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cine lens for 3700 Varicam


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#1 David Coleman

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Posted 05 November 2010 - 03:36 PM

I'm looking at purchasing a 3700 Varicam to replace the 27H that we currently have. We have a Fujinon 3.5x13 zoom (2/3" format) currently, but is it possible to get a zoom lens for a more cine depth of field that is as versatile as the Fuji we currently have? I understand the limitations of the small imager, and I know what I'm really asking for is more like the DSLR look, but let's rule that out for the moment. Is there something in-between? What lenses would be used for episodic TV?

I don't have a A/C and would like to avoid lens changes if possible.
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#2 David Mullen ASC

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Posted 05 November 2010 - 04:02 PM

I'm looking at purchasing a 3700 Varicam to replace the 27H that we currently have. We have a Fujinon 3.5x13 zoom (2/3" format) currently, but is it possible to get a zoom lens for a more cine depth of field that is as versatile as the Fuji we currently have? I understand the limitations of the small imager, and I know what I'm really asking for is more like the DSLR look, but let's rule that out for the moment. Is there something in-between? What lenses would be used for episodic TV?

I don't have a A/C and would like to avoid lens changes if possible.


Putting a cine zoom on isn't going to change the depth of field characteristics -- that's determined by the focal length, distance focused, & f-stop, and the field of view (that affects your choice of focal length) is determined by the size of the imager, so 20mm at f/4 (let's say) on the Fujinon zoom will give you the same view and DOF as 20mm at f/4 on a cine zoom out onto the Varicam. In fact, the main difference is just that the ENG zoom has extra features like auto exposure and a built-in zoom motor, whereas a cine zoom would require a separate zoom motor and control put into the matte box rods.

The primary thing that would give you a shallower-focus look is to shoot at a wider f-stop, and in fact, you are more likely to find an ENG zoom that opens to f/2.1, for example, than a 35mm cine zoom.

The other thing would be to use a 35mm lens adaptor like a P&S Technik or something, where the 35mm image circle of the lens is projected onto a groundglass in the adaptor and rephotographed by the smaller sensor, but that's adding a whole layer of complexity that you don't want to deal with.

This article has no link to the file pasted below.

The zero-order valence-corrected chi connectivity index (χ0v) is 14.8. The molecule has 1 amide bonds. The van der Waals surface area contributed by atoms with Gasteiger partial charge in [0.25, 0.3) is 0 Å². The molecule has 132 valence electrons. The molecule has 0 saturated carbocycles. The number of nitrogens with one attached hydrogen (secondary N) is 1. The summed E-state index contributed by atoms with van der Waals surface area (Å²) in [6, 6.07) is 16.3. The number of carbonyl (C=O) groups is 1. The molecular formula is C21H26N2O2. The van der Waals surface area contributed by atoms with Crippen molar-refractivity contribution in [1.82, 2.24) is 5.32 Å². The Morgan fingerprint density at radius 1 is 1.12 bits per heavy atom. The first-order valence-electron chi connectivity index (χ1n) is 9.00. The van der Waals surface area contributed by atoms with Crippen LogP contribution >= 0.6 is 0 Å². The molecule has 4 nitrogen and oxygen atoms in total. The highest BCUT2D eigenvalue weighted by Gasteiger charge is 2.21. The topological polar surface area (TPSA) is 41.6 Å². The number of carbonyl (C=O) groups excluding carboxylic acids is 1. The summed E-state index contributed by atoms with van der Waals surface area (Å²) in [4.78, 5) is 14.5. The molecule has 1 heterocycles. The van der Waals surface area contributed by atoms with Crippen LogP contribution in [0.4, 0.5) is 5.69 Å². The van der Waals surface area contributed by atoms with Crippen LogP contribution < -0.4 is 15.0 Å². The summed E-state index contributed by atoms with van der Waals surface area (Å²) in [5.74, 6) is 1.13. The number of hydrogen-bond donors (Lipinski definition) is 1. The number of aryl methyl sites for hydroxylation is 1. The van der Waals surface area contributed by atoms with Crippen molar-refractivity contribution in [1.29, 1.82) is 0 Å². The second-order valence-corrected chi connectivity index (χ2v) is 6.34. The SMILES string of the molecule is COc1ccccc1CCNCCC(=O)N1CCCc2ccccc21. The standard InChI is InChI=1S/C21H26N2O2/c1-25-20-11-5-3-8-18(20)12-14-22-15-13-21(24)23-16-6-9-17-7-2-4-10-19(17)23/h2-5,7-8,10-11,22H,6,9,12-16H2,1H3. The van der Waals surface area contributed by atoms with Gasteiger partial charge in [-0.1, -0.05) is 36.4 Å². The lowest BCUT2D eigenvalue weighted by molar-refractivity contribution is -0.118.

In fact, if you don't have an AC then a cine lens is the last thing you want to deal with as a Varicam shooter, they are all-manual and generally need an AC along with a follow-focus unit, a zoom motor, etc. Plus 35mm cine zooms are generally a lot heavier and larger and slower.

DSLR's are also problematic for the ENG/EFP shooter because of the lack of ENG-style video zooms. And shallow depth of field just makes everything harder for an operator who is pulling his own focus. Honestly, if you really want to shoot with a lot of shallow focus all the time, get a focus-puller.

The other problem with just sticking a cine lens directly onto a Varicam is that the optics weren't designed to focus evenly onto a prism block splitting the light to three sensors as a B4 video lens would be.
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#3 David Coleman

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Posted 05 November 2010 - 04:28 PM

David,
Thanks for taking the time to explain that. I have a lot of experience with the video lenses, but even with a wide open aperture I can't get the DOF and selective focus that I want. I know, join the club.
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#4 David Mullen ASC

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Posted 05 November 2010 - 05:37 PM

David,
Thanks for taking the time to explain that. I have a lot of experience with the video lenses, but even with a wide open aperture I can't get the DOF and selective focus that I want. I know, join the club.


A 2/3" imager gives you the equivalent depth-of-field of stopping down a 35mm cine camera by 2.5-stops. So f/2 on a 2/3" camera looks like an f/4.0-5.6 split on a 35mm cine camera in terms of depth-of-field due to the focal length being 2.5X shorter to match field of view at the same distance and same working f-stop.

So if you want less depth of field than that (the fastest B4 lenses are around f/1.6), you have no choice but to use a larger imager / sensor, or some sort of depth-of-field lens adapter like those by P&S Technik or Redrock, etc. where the groundglass screen becomes the defactor larger imaging area.

Personally I don't think f/2 on a 2/3" camera is all that deep-focus looking, especially as soon as you go in for close-ups. It's only on wider-angle medium and wide shots where you can't really achieve a shallow-focus look.

For dramatic narrative purposes, which mainly involve following actors around a room talking in close-up these days, f/2 is plenty shallow enough to already be a challenge for a focus-puller. The only projects that need even shallower-focus than that are more "arty" music videos and commercials, etc. that want that visual look more than they care about actors always staying in focus. And since you said that you don't have an AC, I wonder why you want to burden yourself with such difficult focusing situations without a skilled focus-puller. 35mm focus-pulling is a real challenge, which is why the best focus-pullers are in such high demand.
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